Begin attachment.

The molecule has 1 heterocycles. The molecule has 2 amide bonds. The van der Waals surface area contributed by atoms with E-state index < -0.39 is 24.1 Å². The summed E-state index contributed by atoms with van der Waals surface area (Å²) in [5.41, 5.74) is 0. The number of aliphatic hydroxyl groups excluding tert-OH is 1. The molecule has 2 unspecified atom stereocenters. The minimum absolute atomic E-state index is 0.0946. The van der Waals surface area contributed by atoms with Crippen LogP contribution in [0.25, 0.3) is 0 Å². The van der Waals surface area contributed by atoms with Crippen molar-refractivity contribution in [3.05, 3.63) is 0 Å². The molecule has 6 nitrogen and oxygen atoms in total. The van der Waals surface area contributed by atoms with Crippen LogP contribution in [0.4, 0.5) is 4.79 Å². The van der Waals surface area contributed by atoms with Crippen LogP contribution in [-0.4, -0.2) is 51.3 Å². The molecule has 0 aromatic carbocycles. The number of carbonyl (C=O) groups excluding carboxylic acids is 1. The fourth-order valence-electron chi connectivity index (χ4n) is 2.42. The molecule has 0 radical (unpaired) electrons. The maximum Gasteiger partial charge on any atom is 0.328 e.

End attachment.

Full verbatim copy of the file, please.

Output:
The molecule has 1 heterocycles. The molecule has 2 amide bonds. The van der Waals surface area contributed by atoms with E-state index < -0.39 is 24.1 Å². The summed E-state index contributed by atoms with van der Waals surface area (Å²) in [5.41, 5.74) is 0. The number of aliphatic hydroxyl groups excluding tert-OH is 1. The molecule has 2 unspecified atom stereocenters. The minimum absolute atomic E-state index is 0.0946. The van der Waals surface area contributed by atoms with Crippen LogP contribution in [0.25, 0.3) is 0 Å². The van der Waals surface area contributed by atoms with Crippen molar-refractivity contribution in [3.05, 3.63) is 0 Å². The molecule has 6 nitrogen and oxygen atoms in total. The van der Waals surface area contributed by atoms with Crippen LogP contribution in [0.4, 0.5) is 4.79 Å². The van der Waals surface area contributed by atoms with Crippen LogP contribution in [-0.4, -0.2) is 51.3 Å². The molecule has 0 aromatic carbocycles. The number of carbonyl (C=O) groups excluding carboxylic acids is 1. The fourth-order valence-electron chi connectivity index (χ4n) is 2.42. The molecule has 0 radical (unpaired) electrons. The maximum Gasteiger partial charge on any atom is 0.328 e.